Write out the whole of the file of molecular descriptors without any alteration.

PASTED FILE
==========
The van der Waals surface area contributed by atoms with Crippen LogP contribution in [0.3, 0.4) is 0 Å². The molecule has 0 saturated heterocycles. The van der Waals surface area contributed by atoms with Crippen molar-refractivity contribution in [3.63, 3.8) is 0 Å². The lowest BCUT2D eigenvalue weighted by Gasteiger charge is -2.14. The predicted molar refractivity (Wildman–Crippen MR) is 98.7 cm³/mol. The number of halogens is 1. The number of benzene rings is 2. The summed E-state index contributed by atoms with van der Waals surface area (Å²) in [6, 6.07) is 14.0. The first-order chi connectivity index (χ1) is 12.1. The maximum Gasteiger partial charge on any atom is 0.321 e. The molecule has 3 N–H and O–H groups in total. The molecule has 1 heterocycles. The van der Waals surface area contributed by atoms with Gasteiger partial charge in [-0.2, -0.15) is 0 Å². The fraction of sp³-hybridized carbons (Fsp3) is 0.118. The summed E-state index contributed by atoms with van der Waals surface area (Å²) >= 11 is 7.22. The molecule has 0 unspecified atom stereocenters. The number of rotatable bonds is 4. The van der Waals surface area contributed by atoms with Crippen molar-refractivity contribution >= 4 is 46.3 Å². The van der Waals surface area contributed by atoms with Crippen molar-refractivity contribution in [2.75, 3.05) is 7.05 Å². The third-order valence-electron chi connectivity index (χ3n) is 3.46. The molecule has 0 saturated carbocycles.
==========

The van der Waals surface area contributed by atoms with Crippen LogP contribution in [0.3, 0.4) is 0 Å². The molecule has 0 saturated heterocycles. The van der Waals surface area contributed by atoms with Crippen molar-refractivity contribution in [3.63, 3.8) is 0 Å². The lowest BCUT2D eigenvalue weighted by Gasteiger charge is -2.14. The predicted molar refractivity (Wildman–Crippen MR) is 98.7 cm³/mol. The number of halogens is 1. The number of benzene rings is 2. The summed E-state index contributed by atoms with van der Waals surface area (Å²) in [6, 6.07) is 14.0. The first-order chi connectivity index (χ1) is 12.1. The maximum Gasteiger partial charge on any atom is 0.321 e. The molecule has 3 N–H and O–H groups in total. The molecule has 1 heterocycles. The van der Waals surface area contributed by atoms with Gasteiger partial charge in [-0.2, -0.15) is 0 Å². The fraction of sp³-hybridized carbons (Fsp3) is 0.118. The summed E-state index contributed by atoms with van der Waals surface area (Å²) >= 11 is 7.22. The molecule has 0 unspecified atom stereocenters. The number of rotatable bonds is 4. The van der Waals surface area contributed by atoms with Crippen molar-refractivity contribution >= 4 is 46.3 Å². The van der Waals surface area contributed by atoms with Crippen molar-refractivity contribution in [2.75, 3.05) is 7.05 Å². The third-order valence-electron chi connectivity index (χ3n) is 3.46. The molecule has 0 saturated carbocycles.